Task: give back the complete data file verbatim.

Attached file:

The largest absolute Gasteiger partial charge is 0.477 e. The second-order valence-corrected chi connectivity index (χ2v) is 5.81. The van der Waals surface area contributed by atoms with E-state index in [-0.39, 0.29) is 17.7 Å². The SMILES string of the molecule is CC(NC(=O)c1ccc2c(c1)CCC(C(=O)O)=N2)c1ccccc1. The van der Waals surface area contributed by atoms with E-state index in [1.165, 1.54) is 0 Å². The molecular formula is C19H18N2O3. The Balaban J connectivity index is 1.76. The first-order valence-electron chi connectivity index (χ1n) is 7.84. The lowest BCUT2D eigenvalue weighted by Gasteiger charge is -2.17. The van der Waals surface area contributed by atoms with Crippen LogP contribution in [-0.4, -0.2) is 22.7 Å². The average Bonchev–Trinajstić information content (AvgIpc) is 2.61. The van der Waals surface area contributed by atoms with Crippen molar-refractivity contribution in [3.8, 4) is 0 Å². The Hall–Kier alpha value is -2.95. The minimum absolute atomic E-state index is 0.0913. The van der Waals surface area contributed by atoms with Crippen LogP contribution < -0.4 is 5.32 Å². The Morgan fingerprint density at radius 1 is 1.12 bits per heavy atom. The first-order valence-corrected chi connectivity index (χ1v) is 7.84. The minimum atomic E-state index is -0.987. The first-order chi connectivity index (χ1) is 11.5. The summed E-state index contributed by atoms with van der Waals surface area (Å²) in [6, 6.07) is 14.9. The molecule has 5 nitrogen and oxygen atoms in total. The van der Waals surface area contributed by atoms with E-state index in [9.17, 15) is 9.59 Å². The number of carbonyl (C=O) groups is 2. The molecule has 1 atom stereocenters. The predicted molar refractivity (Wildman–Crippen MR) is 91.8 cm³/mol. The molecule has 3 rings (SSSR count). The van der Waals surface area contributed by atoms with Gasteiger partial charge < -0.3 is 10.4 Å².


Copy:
The largest absolute Gasteiger partial charge is 0.477 e. The second-order valence-corrected chi connectivity index (χ2v) is 5.81. The van der Waals surface area contributed by atoms with E-state index in [-0.39, 0.29) is 17.7 Å². The SMILES string of the molecule is CC(NC(=O)c1ccc2c(c1)CCC(C(=O)O)=N2)c1ccccc1. The van der Waals surface area contributed by atoms with E-state index in [1.165, 1.54) is 0 Å². The molecular formula is C19H18N2O3. The Balaban J connectivity index is 1.76. The first-order valence-electron chi connectivity index (χ1n) is 7.84. The lowest BCUT2D eigenvalue weighted by Gasteiger charge is -2.17. The van der Waals surface area contributed by atoms with Crippen LogP contribution in [-0.4, -0.2) is 22.7 Å². The average Bonchev–Trinajstić information content (AvgIpc) is 2.61. The van der Waals surface area contributed by atoms with Crippen molar-refractivity contribution in [3.8, 4) is 0 Å². The Hall–Kier alpha value is -2.95. The minimum absolute atomic E-state index is 0.0913. The van der Waals surface area contributed by atoms with Crippen LogP contribution < -0.4 is 5.32 Å². The Morgan fingerprint density at radius 1 is 1.12 bits per heavy atom. The first-order valence-corrected chi connectivity index (χ1v) is 7.84. The minimum atomic E-state index is -0.987. The first-order chi connectivity index (χ1) is 11.5. The summed E-state index contributed by atoms with van der Waals surface area (Å²) in [6, 6.07) is 14.9. The molecule has 5 nitrogen and oxygen atoms in total. The van der Waals surface area contributed by atoms with E-state index in [9.17, 15) is 9.59 Å². The number of carbonyl (C=O) groups is 2. The molecule has 1 atom stereocenters. The predicted molar refractivity (Wildman–Crippen MR) is 91.8 cm³/mol. The molecule has 3 rings (SSSR count). The van der Waals surface area contributed by atoms with Gasteiger partial charge < -0.3 is 10.4 Å².